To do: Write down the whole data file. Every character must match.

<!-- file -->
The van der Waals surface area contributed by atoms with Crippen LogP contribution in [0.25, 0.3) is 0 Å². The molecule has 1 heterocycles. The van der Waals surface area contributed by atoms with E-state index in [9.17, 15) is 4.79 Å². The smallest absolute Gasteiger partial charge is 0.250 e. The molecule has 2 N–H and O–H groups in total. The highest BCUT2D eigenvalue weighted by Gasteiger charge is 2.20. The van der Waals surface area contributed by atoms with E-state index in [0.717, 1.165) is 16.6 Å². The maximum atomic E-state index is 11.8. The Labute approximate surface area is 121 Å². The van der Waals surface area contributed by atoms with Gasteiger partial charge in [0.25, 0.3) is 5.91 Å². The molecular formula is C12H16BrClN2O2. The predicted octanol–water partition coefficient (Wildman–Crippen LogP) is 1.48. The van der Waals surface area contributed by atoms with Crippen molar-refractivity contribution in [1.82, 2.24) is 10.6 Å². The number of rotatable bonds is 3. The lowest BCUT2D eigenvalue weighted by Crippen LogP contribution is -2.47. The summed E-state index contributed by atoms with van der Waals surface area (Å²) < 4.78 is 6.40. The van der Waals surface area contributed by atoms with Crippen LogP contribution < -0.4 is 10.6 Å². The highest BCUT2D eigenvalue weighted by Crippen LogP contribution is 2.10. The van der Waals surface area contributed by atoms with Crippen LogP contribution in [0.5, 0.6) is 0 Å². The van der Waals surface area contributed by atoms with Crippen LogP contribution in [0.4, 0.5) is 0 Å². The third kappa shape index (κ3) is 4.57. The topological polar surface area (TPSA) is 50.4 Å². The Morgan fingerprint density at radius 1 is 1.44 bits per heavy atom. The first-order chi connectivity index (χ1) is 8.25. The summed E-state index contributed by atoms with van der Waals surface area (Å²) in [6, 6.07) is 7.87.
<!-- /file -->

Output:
The van der Waals surface area contributed by atoms with Crippen LogP contribution in [0.25, 0.3) is 0 Å². The molecule has 1 heterocycles. The van der Waals surface area contributed by atoms with E-state index in [9.17, 15) is 4.79 Å². The smallest absolute Gasteiger partial charge is 0.250 e. The molecule has 2 N–H and O–H groups in total. The highest BCUT2D eigenvalue weighted by Gasteiger charge is 2.20. The van der Waals surface area contributed by atoms with E-state index in [0.717, 1.165) is 16.6 Å². The maximum atomic E-state index is 11.8. The Labute approximate surface area is 121 Å². The van der Waals surface area contributed by atoms with Gasteiger partial charge in [0.25, 0.3) is 5.91 Å². The molecular formula is C12H16BrClN2O2. The predicted octanol–water partition coefficient (Wildman–Crippen LogP) is 1.48. The van der Waals surface area contributed by atoms with Crippen molar-refractivity contribution in [1.82, 2.24) is 10.6 Å². The number of rotatable bonds is 3. The lowest BCUT2D eigenvalue weighted by Crippen LogP contribution is -2.47. The summed E-state index contributed by atoms with van der Waals surface area (Å²) < 4.78 is 6.40. The van der Waals surface area contributed by atoms with Crippen LogP contribution < -0.4 is 10.6 Å². The highest BCUT2D eigenvalue weighted by Crippen LogP contribution is 2.10. The van der Waals surface area contributed by atoms with Crippen LogP contribution in [0.5, 0.6) is 0 Å². The van der Waals surface area contributed by atoms with Crippen LogP contribution in [0.4, 0.5) is 0 Å². The third kappa shape index (κ3) is 4.57. The topological polar surface area (TPSA) is 50.4 Å². The Morgan fingerprint density at radius 1 is 1.44 bits per heavy atom. The first-order chi connectivity index (χ1) is 8.25. The summed E-state index contributed by atoms with van der Waals surface area (Å²) in [6, 6.07) is 7.87.